Kerry Fieldhouse, NYMR Lineside Conservation Officer, takes us through some of the work currently underway along a short stretch of the railway line as part of Yorkshire's Magnificent Journey.

Picture the scene
Some 180 years ago, just north of Pickering on the newly built Whitby & Pickering Company railway, a small team of men are hard at work hand masoning large sandstone blocks into shape for a new wall and open drain.

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As marsh tits call nearby and robins watch on the edges for a juicy grub that might be exposed, they must keep their senses alert for the familiar noise and movement in the grass of the adder, the most northerly viper in the world.

At least, that’s how I imagine it! All we do know is that sometime around the 1840s a drystone wall measuring about 136m was hand-built with a corresponding open stone ditch. We are not sure just why the wall was made, many agreements were made with local landowners whilst the railway was under construction, but we do know that it is very old. It is certainly from the days when the railway was horse-drawn as examples of the old foundation stones and ‘fishbelly rails’ from the horse-drawn days can be seen in Pickering and Goathland stations.

Why ‘Adder Wall’?
We have nicknamed the wall the ‘Adder Wall’ from the many anecdotal records from PWay, lineside volunteers and even drivers who recall seeing adders in the area.

In the past, the bend on the track meant that the trains had to crawl around the corner very slowly giving everyone a great view of the wall and the adders which would bask on top of it!

A forestry track runs very close to the wall now, used by forestry vehicles on the Duchy Estate, and it was those vehicles that caused a large collapse in several places some 15 years ago.

After vehicle collision 2010 - Nigel TrotterAfter vehicle collision 2010 - Nigel Trotter

Since then the wall has been open to the elements and erosion and subject to the pressures of the adjacent road which has compressed the ground behind it and caused buckling. Vegetation and trees have grown up, in, and around the wall threatening its stability and shading adder habitat.

Resources had not allowed for prioritisation of the restoration of the wall but in 2020 we were pleased to be able to marry the expertise of the Countryside Worker Apprentices and leaders (CWAs), funded by the YMJ National Lottery Heritage Fund, with a grant from the North York Moors National Park with Anglo American S106 funding. This allowed us to hire a local contractor with a super cool mini digger and grabber (technical language) to do the heavy lifting and the CWAs to do the head-scratching for the rebuild and put in place some adder habitat restoration.

Week 1
In October 2020 we spent a large proportion of our first week rescuing fallen stones from the ditches and those that had been misplaced and working out the construction of the wall. Before we can rebuild it, we need to know how it was built. Each stone has been hand masoned and, it would appear, for a particular coarse, location and purpose. We chose a partially dismantled 10m section, took it apart and carefully rebuilt it. The stones are incredibly heavy and without the mechanical grabber, the work would just not be safe.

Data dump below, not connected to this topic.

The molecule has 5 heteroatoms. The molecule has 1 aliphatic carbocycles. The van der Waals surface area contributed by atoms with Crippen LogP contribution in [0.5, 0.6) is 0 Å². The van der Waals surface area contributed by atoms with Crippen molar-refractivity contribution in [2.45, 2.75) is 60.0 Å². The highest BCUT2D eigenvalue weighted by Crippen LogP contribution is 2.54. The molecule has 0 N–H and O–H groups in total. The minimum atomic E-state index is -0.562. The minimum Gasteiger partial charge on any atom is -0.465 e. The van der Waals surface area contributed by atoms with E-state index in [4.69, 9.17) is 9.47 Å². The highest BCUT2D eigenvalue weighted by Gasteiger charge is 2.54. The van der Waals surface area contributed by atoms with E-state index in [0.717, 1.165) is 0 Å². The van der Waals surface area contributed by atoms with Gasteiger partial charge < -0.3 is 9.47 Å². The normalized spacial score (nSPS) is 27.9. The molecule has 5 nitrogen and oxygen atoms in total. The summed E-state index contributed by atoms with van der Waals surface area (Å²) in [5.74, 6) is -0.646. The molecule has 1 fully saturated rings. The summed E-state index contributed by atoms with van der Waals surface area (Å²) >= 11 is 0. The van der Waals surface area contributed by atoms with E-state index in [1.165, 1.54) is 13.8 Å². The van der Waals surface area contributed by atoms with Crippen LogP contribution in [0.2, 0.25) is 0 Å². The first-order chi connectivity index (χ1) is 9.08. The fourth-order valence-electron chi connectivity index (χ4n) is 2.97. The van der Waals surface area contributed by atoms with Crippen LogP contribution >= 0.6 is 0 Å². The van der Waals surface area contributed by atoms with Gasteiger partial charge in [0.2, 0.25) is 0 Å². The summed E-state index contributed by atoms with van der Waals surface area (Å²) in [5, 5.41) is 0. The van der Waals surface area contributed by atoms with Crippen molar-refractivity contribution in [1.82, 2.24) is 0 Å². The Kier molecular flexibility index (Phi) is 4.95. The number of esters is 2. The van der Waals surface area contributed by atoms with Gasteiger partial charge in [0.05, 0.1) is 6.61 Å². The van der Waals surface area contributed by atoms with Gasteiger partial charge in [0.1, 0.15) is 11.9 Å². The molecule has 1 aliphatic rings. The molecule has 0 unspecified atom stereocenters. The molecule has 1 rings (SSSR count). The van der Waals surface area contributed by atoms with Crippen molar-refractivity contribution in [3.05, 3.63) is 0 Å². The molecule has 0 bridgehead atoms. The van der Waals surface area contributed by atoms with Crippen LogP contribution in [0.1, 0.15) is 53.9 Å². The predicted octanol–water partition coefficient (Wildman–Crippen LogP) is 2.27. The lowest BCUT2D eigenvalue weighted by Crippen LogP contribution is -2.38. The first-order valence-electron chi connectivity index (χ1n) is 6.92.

Outline sketch of the wall as seen in profile:

Likely bedrock base with supporting triple coarse of stone on the railway side of the ditch. Two large foundation courses with third coarse being interspersed with large blocks with triangular-shaped backs which bed into the banking behind. The following three courses have parallel stones of gradually thinning stone with curved coping stones on top. The wall is made of hand chiselled sandstone and all the gaps are infilled with smaller material.

Planning, placing and infilling between courses and layers.

Week 2
Buoyed by the success of our first week we were raring to go for our second week's work in February. However, the snow got a bit in the way… Our second 10m section had already been chosen and following our first methodology we started to carefully dismantle it, rescue the stone and lay it out in order. However, the snow soon covered all the work area and we just couldn’t see what we were doing! The spring was running fast and overflowing so we spent some time unblocking it and enabling a true flow.

The remainder of the week was spent on managing brash and tree encroachment and creating habitat piles and refuges for our reptilian friends.

Clearing pesky brambles and brash, creating adder refuges and habitat work.

Moving forward
We hope to complete the wall section we started in February and finish our habitat work for the adders. We will also be laying out ‘survey mats’ to survey our reptile communities in the area over the Spring. All fingers and toes crossed we will still find adders in the area as well as slowworms and, if we are lucky, some common lizards… watch this space.

Thanks go to the funders and the hard work of the CWAs and our contractor Duncan Eddon. It may be a small stretch of wall, but it is a big, time-consuming project that needs to be done with care and consideration. We hope to secure funding for 2021 to continue the restoration of this lovely old heritage wall.

This project has been supported by the North York Moors National Park using contributions from Anglo American as part of agreed obligations to offset the impacts of the Woodsmith Mine development. The Countryside Worker Apprentices and the Lineside Conservation Officer are part of the NYMR’s Yorkshire Magnificent Journey Project funded by the National Heritage Lottery Fund.